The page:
Study intimates it may have been used in J'lem Temple too

1st high: Ancient Israelites at Biblical shrine used cannabis to spark ‘ecstasy’

Researchers find resin on altar at Tel Arad is marijuana mixed with animal dung, used 2,700 years ago ‘as deliberate psychoactive’ – first evidence of ritual cannabis use in region

A photo of the two altars found at the entrance to a shrine at Tel Arad in southern Israel, at the Israel Museum in Jerusalem. (Israel Museum/Laura Lachman)
A photo of the two altars found at the entrance to a shrine at Tel Arad in southern Israel, at the Israel Museum in Jerusalem. (Israel Museum/Laura Lachman)

Israeli researchers examining residue on an altar from a Biblical-era shrine in southern Israel have found it contained a mixture of cannabis and animal dung, likely intended to “stimulate ecstasy” in Israelite worshipers, and said it constitutes the earliest known use of marijuana in the region.

The discovery also suggests cannabis may have been used in rituals at the Temple in Jerusalem, the researchers intimated.

Clumps of organic material were found in hollows on two altars that stood at the entrance to the heart of a shrine at Tel Arad, a “fortress mound” from the Kingdom of Judah that was excavated by Israeli architects between 1962 and 1967.

The materials were investigated at the time, but the technology was not available to accurately identify them, so researchers — Eran Arie of the Israel Museum in Jerusalem, Baruch Rosen, and Dvory Namdar — re-conducted the examinations, publishing their findings on Thursday in “Tel Aviv,” the academic journal of Tel Aviv University’s Institute of Archaeology.

Material on the smaller limestone altar from the Iron Age-era shrine, believed to have been in use from around 760 to 715 BCE, contained cannabidiol (CBD), and tetrahydrocannabinol (THC), along with an unspecified animal dung likely used to burn the cannabis, the study said.

Residue on the top of this altar contains compounds found in cannabis (Credit: Israel Antiquities Authority Collection/The Israel Museum)

The paper noted that because the fragrance of marijuana does not lend itself to use as incense, it was almost certainly burned for its drug properties.

“Arad provides the earliest evidence for the use of cannabis in the Ancient Near East. Hallucinogenic substances are known from various neighboring cultures, but this is the first known evidence of hallucinogenic substance found in the Kingdom of Judah,” the study said.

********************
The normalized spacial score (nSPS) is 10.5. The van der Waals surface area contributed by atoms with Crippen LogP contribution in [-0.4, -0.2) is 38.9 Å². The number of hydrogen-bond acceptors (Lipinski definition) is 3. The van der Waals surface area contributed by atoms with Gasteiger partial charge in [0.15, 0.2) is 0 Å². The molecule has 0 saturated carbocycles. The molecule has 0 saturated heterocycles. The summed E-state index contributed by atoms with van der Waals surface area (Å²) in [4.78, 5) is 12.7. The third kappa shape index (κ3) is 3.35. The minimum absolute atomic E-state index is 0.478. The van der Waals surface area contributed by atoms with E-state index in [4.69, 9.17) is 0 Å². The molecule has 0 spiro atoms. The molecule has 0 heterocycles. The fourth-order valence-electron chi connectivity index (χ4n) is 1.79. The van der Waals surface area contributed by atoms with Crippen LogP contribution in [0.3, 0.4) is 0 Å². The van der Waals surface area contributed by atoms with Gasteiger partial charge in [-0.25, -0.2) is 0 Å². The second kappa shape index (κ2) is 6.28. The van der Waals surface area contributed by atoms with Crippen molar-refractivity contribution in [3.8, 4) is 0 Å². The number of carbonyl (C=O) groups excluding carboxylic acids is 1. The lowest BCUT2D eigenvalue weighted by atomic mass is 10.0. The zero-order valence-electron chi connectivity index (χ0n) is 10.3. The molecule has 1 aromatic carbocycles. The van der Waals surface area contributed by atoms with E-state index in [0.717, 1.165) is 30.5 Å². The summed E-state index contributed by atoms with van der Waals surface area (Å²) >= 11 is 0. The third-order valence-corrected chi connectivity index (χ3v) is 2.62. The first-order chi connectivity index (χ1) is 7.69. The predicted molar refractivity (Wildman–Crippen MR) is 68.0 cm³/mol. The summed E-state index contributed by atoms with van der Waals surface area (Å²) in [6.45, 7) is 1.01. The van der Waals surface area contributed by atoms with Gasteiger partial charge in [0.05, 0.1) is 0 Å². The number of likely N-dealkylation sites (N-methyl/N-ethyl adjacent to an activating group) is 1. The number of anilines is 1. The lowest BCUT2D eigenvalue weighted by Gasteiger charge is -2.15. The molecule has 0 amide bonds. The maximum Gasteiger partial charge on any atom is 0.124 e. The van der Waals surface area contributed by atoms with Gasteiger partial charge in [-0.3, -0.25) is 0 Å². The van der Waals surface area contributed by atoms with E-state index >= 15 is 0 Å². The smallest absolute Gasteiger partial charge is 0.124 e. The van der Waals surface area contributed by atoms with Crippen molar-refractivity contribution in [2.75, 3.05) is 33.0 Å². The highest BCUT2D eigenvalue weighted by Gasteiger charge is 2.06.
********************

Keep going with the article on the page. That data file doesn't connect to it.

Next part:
“The use of [other] psychoactive materials is also well known in ancient Near Eastern and Aegean cultures since prehistory. It seems likely that cannabis was used at Arad as a deliberate psychoactive, to stimulate ecstasy as part of cultic ceremonies. If so, this is the first such evidence in the cult of Judah.”

The use of the dung, which burns at a relatively low temperature, also indicates that the organizers knew what they were doing.

“To induce a high you need the right temperature, and they clearly knew this well, just as they knew which fuel to use for each substance,” Namdar, of Israel’s Agricultural Research Organization–Volcani Center in Bet-Dagan, told the Haaretz daily.

The researchers said the find opens a window into the religious practices of the First Temple era, and suggested that cannabis could have played a role in rituals at the Temple in Jerusalem, noting that the Arad fortress was a scaled down version of the Biblical description of King Solomon’s Temple.

Today, the al-Aqsa Mosque and Dome of the Rock stand on the Temple Mount, limiting archaeologists’ access to the holy site.

“The Arad shrine was compared to the First Temple in Jerusalem… and it seems that the two indeed share similar architectural characteristics (e.g., the east−west axis and the division of the architectural spaces),” the researchers wrote. “This may allude to similarity in cultic rituals performed in these structures.”

Excavations at Tel Arad in the Negev Desert seen on March 16, 2006. (CC BY-SA Wikimedia commons)

The researchers said that, as no cannabis seeds or pollen have been found during excavations in the region, the substances most likely was transported to the area in the form of dry resin, or hashish.

On the larger altar, which like the smaller one is now at the Israel Museum in Jerusalem, residue of frankincense was found, which the study noted was often burned as incense in cult activities.

Here, too, marks the first known use of the spice for worship, which would have had to be brought to the region through trade from Arabia, the study found.

“Arad presents the earliest known identification of frankincense in a clear cultic context,” they said of the resin, best known from the New Testament as one of the gifts brought by the Magi after the birth of Jesus.

Animal fat was also found on that altar, apparently to generate the higher heat needed to evaporate the frankincense.

To avoid cross contamination, the samples were each tested twice at separate labs at the Technion, Israel Institute of Technology, Haifa, and at the Hebrew University of Jerusalem, Givat Ram.

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